Scottish botanist who analyzed nearly 2,000 species of plants. He discovered Brownian motion, which occurred when he placed pollen grains in a container of water and noted that they moved without any kind of observable stimulus.

16.Claude Bernard (1813-1878)

This French biologist proposed carrying out blind experiments to carry out studies and helped the scientists of his time obtain more objective results. Bernard also conducted studies on the human pancreas, liver, and nervous system.

17.Joseph Lister (1827-1912)

As a professor of surgery, this Englishman introduced the idea of ​​sterilizing instruments using carbolic acid to prevent infection. He became known as the father of antisepsis thanks to his discoveries. He improved techniques for performing mastectomies and knee surgeries.

18.Thomas Hunt Morgan (1866-1945)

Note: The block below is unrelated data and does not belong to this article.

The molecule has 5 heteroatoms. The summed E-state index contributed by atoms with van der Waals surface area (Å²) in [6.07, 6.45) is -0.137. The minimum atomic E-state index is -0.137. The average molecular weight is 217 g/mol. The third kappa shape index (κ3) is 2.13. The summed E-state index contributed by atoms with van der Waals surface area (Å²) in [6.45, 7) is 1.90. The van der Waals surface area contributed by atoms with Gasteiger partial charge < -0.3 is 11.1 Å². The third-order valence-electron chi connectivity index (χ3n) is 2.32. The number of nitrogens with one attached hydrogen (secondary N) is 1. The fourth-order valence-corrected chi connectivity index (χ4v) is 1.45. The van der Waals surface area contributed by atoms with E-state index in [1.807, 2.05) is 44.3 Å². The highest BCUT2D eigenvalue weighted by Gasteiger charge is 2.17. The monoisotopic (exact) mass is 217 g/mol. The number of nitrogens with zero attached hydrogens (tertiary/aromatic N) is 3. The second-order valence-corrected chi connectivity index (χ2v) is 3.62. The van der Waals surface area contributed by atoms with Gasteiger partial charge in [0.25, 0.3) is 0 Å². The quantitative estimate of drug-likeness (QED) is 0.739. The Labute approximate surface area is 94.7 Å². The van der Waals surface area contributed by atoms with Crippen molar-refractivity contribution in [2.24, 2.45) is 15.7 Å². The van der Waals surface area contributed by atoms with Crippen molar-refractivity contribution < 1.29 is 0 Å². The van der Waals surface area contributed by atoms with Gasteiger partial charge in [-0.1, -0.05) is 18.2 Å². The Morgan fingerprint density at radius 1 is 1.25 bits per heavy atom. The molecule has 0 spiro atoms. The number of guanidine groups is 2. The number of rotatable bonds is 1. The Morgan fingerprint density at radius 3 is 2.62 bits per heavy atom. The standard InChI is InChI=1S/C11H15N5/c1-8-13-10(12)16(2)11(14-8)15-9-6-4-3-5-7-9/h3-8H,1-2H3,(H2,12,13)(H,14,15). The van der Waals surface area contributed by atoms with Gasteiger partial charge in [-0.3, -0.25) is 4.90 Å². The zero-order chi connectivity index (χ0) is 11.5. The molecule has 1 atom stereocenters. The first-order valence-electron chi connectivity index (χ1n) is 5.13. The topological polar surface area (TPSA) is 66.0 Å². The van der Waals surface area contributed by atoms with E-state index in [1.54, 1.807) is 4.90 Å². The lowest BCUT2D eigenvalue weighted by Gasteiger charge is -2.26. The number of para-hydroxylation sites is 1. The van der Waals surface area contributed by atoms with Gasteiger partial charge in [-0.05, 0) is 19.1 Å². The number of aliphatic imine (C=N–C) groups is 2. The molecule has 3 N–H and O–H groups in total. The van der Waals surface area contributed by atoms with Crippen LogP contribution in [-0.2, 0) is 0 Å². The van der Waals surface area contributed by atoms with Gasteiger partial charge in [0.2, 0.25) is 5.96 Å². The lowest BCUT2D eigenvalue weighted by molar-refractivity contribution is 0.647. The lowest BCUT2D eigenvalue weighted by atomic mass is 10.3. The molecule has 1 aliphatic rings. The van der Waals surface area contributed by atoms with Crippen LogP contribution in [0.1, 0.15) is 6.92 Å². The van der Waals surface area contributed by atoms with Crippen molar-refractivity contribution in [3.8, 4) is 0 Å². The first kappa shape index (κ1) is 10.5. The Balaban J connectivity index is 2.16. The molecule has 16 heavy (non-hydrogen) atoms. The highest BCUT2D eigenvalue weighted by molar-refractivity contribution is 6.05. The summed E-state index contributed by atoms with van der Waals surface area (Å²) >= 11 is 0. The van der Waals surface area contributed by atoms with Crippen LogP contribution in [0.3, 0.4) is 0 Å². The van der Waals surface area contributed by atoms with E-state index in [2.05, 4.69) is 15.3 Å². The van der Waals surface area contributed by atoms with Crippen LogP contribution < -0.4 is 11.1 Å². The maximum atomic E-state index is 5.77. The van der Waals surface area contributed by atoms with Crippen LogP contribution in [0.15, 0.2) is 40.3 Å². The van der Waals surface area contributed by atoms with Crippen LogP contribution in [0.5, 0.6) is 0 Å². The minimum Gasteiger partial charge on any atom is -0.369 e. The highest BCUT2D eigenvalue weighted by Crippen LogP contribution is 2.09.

Geneticist of American origin, unraveled the connection between miosis and genetic segregation. His discoveries about genes and their location on chromosomes helped turn biology into an experimental science. He was the winner of the Nobel Prize in Medicine in 1933.

19. Ernst Mayr (1904-2005)

Known as the Darwin of the 20th century, this German scientist attempted to solve Darwin’s problem of species by publishing Systematics and the Origin of Species.

Mayr sought to expand his ideas about evolutionary biology. His work and his discoveries were a great influence for the formulation of later theories, such as the theory of punctuated equilibrium.

20.Erwin Chargaff (1905-2002)

This Austrian biologist is known mainly for his discovery of two rules related to the structure of DNA and its formation in the form of a double helix.